EVEN in Philadelphia, with its 40,000 vacant properties and a quarter of its population living below the poverty line, the Kensington neighborhood still shocks. On a frigid afternoon, a prostitute lingers in the shadow of the elevated train tracks, waiting restlessly for customers. Husks of long-closed factories stand amid thigh-high winter wheat. Streams of garbage flow down the streets, as if both the people and the city government had agreed to forsake the effort of propriety.
In recent months, this neighborhood has also been terrorized by a killer who choked and raped his victims in the area’s ubiquitous abandoned houses and vacant lots. If only these deserted places could be charged as accomplices to the so-called Kensington Strangler’s three murders and two sexual assaults, and for aiding and abetting the drug use and prostitution that have caused so many of the neighborhood’s problems. But the empty lots with their discarded furniture and ghetto kudzu and the weather-beaten houses with boarded-up windows won’t be going anywhere soon.
It’s been nearly 30 years since James Q. Wilson and George L. Kelling published their broken windows theory, positing that the torn social fabric that allows for vandalism also encourages other kinds of crime and disinvestment in a neighborhood. The theory validated the inclination to improve the built environment first, in the hopes that once a sense of confidence has been restored other aspects of an engaged community will follow. And in places on the cusp of gentrification or economic recovery, like certain New York areas in the ’90s, quality-of-life campaigns have been proven to clean up the streets and reduce crime.
Indeed, as gentrification has slowly crept northward in Philadelphia, Kensington residents have gained some hope from a newly branded arts corridor, a few rejuvenated parks and street improvements, all thanks to the efforts of an invaluable local community development corporation. But this scattershot approach has failed to create the kind of holistic change needed in this neighborhood — or its counterparts in St. Louis, Cleveland, Detroit and Baltimore.
Many cities have also sought to transform undeveloped lots into green space and urban agriculture. It’s a natural fit and, again, in Kensington a full city block has been converted from an industrial brownfield to an admirably active farm. But land-based strategies that try to reinvent this vacant lot or that blighted ground do little to stem the larger social trends that created the spatial problem in the first place.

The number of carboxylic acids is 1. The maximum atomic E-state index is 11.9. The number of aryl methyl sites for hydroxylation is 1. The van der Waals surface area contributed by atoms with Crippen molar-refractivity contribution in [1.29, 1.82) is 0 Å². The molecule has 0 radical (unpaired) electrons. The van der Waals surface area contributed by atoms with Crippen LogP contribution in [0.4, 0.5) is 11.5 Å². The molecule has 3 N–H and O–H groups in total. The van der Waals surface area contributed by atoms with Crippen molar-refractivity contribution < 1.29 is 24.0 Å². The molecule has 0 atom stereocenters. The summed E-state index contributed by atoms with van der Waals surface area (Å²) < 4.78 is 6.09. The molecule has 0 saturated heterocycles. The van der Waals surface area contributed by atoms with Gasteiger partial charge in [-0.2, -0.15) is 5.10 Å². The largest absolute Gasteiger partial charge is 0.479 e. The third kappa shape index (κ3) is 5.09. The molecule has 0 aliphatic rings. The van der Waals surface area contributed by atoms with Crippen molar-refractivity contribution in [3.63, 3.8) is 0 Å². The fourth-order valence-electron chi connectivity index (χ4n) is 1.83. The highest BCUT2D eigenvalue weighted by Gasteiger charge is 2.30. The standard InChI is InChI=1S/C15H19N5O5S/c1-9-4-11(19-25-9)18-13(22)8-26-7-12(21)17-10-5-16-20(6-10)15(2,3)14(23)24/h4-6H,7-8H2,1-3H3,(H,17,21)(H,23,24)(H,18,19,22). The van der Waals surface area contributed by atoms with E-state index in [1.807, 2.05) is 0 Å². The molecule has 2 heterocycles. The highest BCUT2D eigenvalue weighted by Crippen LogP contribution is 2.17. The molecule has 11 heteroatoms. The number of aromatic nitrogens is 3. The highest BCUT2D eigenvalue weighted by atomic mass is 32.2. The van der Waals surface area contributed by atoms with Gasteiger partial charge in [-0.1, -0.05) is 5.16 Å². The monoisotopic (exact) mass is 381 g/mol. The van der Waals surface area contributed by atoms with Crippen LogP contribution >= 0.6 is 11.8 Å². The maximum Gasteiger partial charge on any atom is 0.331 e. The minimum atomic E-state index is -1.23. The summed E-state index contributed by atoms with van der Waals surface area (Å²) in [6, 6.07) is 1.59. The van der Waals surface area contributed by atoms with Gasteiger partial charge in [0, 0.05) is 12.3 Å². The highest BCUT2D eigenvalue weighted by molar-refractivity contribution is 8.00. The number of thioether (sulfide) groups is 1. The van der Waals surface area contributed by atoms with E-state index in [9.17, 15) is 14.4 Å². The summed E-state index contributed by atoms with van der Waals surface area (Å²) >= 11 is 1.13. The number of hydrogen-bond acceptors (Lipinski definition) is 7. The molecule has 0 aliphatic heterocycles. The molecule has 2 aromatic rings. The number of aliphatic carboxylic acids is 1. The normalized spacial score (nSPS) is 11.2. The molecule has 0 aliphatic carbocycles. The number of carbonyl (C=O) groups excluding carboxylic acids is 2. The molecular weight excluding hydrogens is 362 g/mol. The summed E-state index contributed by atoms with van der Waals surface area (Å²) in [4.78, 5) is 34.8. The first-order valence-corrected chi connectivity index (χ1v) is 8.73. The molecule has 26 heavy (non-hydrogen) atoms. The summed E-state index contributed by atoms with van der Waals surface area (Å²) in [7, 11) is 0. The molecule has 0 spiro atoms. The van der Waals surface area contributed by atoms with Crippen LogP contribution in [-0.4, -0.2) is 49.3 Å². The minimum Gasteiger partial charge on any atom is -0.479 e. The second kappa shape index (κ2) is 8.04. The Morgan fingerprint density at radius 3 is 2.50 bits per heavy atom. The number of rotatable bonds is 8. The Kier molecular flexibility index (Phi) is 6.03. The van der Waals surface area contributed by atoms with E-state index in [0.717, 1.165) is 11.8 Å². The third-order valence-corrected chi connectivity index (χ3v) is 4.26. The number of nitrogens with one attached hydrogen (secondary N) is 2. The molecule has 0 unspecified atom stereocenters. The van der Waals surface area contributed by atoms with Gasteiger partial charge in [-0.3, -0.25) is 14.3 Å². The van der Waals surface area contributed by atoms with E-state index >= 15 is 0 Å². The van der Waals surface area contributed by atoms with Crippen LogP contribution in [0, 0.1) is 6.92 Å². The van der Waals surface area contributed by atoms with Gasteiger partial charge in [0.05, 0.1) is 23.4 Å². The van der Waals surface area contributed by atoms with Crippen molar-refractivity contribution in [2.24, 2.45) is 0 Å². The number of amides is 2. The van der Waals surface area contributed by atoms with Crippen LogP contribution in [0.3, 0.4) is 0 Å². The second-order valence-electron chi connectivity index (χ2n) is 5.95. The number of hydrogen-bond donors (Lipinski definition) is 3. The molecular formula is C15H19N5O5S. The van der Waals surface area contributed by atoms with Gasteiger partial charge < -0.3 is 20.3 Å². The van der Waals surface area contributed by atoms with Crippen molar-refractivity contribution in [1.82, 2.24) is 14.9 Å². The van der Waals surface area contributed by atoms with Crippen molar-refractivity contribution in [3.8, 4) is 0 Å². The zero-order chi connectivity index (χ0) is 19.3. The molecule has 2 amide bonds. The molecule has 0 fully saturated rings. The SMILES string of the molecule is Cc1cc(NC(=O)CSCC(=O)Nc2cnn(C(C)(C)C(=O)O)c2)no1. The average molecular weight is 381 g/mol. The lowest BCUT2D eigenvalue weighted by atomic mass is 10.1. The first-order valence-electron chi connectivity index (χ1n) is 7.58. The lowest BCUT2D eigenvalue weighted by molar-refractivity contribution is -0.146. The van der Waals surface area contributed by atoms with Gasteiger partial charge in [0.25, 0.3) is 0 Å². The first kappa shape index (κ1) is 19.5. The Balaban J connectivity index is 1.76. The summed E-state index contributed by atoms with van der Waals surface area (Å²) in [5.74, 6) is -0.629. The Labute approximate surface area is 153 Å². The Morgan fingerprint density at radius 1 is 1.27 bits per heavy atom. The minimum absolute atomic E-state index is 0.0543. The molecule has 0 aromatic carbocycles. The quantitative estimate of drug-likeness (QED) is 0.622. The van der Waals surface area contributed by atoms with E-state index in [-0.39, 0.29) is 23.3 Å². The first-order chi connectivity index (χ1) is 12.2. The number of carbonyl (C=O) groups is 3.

Philadelphia, like many Rust Belt cities, was so deeply hurt by the loss of manufacturing that began in the 1950s that it has yet to recover. Gone were the jobs that even high-school dropouts could leverage to achieve stable lives, and with them went the housing stock. Today, we are left with a city where the number of jobs requiring postsecondary education has grown, while more than 60 percent of Philadelphia’s adults read at a sixth grade level or below, creating a miserable mismatch that leaves both employers and the unemployed in need.That’s why any plan to mitigate the vacant property crisis must not only include innovative urban planning, but also try to restore employment opportunities. We need to literally build jobs on neglected and undeveloped land.
There are a number of organizations in Philadelphia that provide models for dealing with vacancy and joblessness as intertwined problems. For example, the Job Opportunity Investment Network, a public-private partnership, supports workforce training programs that have a hyperlocal impact.
One such program is the West Philadelphia Skills Initiative, which provides low-skill residents with intensive education and then matches graduates with jobs at the prestigious universities and medical centers within walking distance of their homes. While the jobs help people leave poverty behind, they ensure that the new wealth created remains in their neighborhoods, helping stabilize these downtrodden communities.
Roots to Re-Entry enrolls convicts in a horticulture vocational and life-skills training program that, upon their release, leads to landscaping jobs. Part of the training includes growing organic food that is donated to Philadelphia’s neediest, showing how this work can nourish impoverished neighborhoods.
Such programs can teach residents the skills they need to reimagine the urban voids they encounter every day. Cities, in turn, should partner with neighborhood groups to determine the most suitable abandoned buildings and lots for development, luring companies and projects that would employ newly retrained residents.
Strategies that deal with vacant spaces by generating new paths to employment aim to do more than fixing broken windows ever could. They seek to change the dynamics of the local economy by creating better communities, not just prettier ones, where abandoned properties are viewed as job sites rather than crime scenes waiting to happen.
Diana Lind is the editor at large of the magazine Next American City and a 2011 Van Alen Institute fellow.
Article originally posted on Public Voice for Public Space.